You Must Have Been Really Bad To Hotel Workers Because Marriott LAX Raised Their ‘Worker Protection Surcharge’ 29%

In the fall two Marriott hotels near Los Angeles International Airport started charging an add-on fee for protecting employees.

The LA City Council started requiring hotels to provide employees with panic buttons for their safety at work, mostly in case they’re attacked by a guest. So these hotels are literally charging you a fee to protect workers from you.

  • The Marriott LAX and Renaissance LAX hotels do not believe the safety of their employees is their responsibility. It’s something you have to pay for, in addition to the price of your room.

  • And it’s something you have to pay the hotel to do, since they appear to be charging more than it costs them. In other words, it’s a junk fee designed for deception, to extract more money from guests. It’s a destination fee by another name, but without any benefit to the guest.

When the Marriott LAX rolled out this extra charge it was $10.72 per night. Two months later they’ve already increased the fee to $13.87 per night – a 29% increase. (HT: Howard F)

Please note – A daily Hotel Worker Protection Ordinance Costs Surcharge-local fee of USD 13.87 plus taxes will be added to the room rate.

At 1004 rooms, this hotel has the potential to generate $5,082,800 per year with their new Worker Protection charge. They aren’t required to spend the money on worker protection (indeed they won’t). Even at 80% occupancy that’s $4 million a year, most of which goes to the hotel’s bottom-line.

Why does Marriott allow this? I suspect that this fee isn’t actually permitted under Marriott’s rules (whether or not they’re enforced). To charge a resort or destination fee a Marriott hotel must:

  • have an above-average intent to recommend score and offer benefits to the customer in exchange “with a retail value that is at least four times greater than the destination or resort fee charged.”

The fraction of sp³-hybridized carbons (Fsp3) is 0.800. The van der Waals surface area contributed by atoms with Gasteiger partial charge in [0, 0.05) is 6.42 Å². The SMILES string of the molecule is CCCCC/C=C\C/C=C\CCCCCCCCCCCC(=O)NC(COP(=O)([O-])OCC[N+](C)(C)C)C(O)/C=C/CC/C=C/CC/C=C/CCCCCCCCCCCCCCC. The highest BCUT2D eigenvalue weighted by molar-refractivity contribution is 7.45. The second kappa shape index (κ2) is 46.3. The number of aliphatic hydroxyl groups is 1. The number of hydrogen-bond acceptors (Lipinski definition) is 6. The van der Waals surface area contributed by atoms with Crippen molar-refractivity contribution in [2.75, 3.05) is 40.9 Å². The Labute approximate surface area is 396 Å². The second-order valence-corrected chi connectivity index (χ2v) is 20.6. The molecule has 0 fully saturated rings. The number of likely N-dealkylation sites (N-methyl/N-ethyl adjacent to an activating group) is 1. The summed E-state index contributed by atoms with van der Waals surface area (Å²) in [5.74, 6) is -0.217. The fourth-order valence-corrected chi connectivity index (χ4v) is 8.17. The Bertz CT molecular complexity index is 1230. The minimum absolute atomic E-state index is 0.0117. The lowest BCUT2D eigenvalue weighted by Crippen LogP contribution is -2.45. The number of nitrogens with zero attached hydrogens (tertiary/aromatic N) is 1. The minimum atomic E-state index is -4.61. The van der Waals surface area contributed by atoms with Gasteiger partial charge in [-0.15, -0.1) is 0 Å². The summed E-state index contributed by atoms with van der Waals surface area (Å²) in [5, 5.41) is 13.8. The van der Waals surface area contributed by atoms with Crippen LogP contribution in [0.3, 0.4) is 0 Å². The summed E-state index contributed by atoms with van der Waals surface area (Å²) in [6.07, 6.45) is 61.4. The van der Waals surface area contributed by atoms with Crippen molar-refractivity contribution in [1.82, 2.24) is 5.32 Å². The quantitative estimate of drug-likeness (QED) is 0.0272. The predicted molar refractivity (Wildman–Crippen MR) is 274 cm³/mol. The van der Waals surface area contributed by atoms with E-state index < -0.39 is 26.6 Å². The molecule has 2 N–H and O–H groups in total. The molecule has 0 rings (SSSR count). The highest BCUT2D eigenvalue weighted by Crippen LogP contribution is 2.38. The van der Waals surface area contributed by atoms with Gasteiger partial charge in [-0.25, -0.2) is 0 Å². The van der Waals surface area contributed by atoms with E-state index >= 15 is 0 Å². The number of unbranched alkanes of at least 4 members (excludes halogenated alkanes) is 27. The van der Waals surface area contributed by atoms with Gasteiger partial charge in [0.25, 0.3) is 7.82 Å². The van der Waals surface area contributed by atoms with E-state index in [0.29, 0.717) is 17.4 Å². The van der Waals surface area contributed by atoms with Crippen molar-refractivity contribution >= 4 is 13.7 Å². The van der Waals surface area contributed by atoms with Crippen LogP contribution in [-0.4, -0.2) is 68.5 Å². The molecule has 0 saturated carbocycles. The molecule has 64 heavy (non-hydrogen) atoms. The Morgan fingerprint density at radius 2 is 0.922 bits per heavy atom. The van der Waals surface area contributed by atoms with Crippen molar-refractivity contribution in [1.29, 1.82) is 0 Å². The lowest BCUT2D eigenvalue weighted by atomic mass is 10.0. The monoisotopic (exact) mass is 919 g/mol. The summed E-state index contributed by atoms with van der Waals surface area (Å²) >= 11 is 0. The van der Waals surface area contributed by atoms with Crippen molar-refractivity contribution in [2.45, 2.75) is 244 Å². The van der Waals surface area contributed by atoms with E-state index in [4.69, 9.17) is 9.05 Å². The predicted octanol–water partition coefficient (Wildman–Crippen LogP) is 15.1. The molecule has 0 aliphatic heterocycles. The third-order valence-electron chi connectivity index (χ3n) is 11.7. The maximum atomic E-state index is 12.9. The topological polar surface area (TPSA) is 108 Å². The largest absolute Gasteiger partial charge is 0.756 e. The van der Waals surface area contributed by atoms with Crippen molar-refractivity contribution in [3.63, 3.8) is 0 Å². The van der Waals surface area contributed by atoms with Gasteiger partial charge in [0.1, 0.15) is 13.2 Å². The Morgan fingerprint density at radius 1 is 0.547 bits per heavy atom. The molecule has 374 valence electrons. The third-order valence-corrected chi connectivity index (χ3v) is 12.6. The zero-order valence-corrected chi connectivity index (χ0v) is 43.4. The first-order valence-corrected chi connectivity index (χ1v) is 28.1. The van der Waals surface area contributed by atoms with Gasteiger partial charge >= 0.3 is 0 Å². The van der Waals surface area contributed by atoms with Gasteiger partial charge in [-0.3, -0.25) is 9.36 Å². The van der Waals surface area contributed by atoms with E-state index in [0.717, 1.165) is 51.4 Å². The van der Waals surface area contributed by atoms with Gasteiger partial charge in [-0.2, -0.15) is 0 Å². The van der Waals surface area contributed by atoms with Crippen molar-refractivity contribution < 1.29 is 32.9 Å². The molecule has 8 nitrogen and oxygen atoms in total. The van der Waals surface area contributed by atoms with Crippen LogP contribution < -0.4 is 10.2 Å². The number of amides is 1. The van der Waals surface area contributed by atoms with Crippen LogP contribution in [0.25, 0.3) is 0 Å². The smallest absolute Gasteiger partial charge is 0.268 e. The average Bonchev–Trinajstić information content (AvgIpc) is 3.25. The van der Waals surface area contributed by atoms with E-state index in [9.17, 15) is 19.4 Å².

• Pay an an application fee to Marriott (e.g. $1500 plus $550 per year after approval).
  • If Marriott’s restrictions has any meaning, a hotel can’t just call an add-on fee something else.

    Nonetheless, guests are the product not the customer, hotels do as they please, or at least have learned to test boundaries since Marriott has been degrading its brand to keep owners happy. Owners free ride on the Marriott name while not contributing to preserve it, and they’ve more or less gotten away with this since the Starwood acquisition in order to keep them in the fold and paying fees. So they think they can get away with most things at this point, whether Marriott ultimately pushes back on this specific charge or not.

    Ultimately this is bad for Marriott, because they’ll only be able to earn these fees as long as the brand has value. And it’s bad for Marriott hotels generally because it reduces their differentiation with Airbnb and makes them less competitive. But in the short run it benefits individual hotel properties that appear to offer cheaper rooms when a customer is searching, and because some consumers may not realize how much they’re going to have to pay.

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